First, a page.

The United States strongly supports Georgia’s territorial integrity and sovereignty and its commitment to further democratic reform. We must work with our international partners, including the UN, OSCE and EU, to improve the security and humanitarian situation throughout Georgia and to increase international access to the separatist regions of South Ossetia and Abkhazia. We will maintain solidarity with the international community in refusing to recognize the independence of these separatist regions of Georgia. We regret that Russia blocked the extension of the OSCE and UN missions in Georgia. EU monitors play a crucial role in defusing tension along the administrative border between South Ossetia and the rest of Georgia. On June 22, 2009, Secretary Clinton and Foreign Minister Vashadze will chair the inaugural meeting of the U.S.-Georgia Strategic Partnership Council, based on the charter our two countries concluded in January 2009, which reaffirms our commitment to deepen cooperation with Georgia.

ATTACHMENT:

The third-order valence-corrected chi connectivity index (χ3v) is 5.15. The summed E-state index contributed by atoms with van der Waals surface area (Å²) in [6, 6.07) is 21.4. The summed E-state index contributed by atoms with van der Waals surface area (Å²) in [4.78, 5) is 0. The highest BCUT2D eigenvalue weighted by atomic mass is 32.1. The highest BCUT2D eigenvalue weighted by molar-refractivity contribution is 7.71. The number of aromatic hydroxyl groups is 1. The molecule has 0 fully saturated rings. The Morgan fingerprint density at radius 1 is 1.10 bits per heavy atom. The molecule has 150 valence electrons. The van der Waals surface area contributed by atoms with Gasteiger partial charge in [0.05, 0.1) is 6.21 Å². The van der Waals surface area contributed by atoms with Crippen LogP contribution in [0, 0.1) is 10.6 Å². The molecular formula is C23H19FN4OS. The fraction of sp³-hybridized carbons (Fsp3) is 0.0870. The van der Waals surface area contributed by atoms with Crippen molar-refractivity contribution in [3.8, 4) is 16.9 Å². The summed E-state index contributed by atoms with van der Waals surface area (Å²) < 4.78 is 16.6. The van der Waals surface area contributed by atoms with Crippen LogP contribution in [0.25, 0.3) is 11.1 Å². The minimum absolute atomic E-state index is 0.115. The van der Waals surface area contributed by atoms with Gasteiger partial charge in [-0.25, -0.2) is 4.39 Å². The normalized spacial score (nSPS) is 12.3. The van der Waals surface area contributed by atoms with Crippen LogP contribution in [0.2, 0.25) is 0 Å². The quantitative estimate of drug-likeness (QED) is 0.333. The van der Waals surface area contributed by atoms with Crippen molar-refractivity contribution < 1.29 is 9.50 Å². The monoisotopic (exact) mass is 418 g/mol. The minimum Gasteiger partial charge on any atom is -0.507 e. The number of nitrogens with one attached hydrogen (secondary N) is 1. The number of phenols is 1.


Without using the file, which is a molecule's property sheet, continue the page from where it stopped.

Ukraine

The United States is committed to insuring a prosperous, democratic, and independent Ukraine by helping consolidate its democratic institutions and continue reforms. It is important for Ukraine’s leaders to work together to address its serious economic crisis as well, including taking all necessary steps to implement the $16.4 billion IMF Standby Program.

The United States strongly supports the right of both Ukraine and Georgia to pursue their membership aspirations in NATO. To achieve NATO membership, both countries must complete rigorous reforms to meet NATO’s performance-based standards. Under the auspices of the NATO-Ukraine and NATO-Georgia Commissions, Allies, including the United States, are working with both countries to provide concrete advice, assistance, and practical support to help guide these efforts.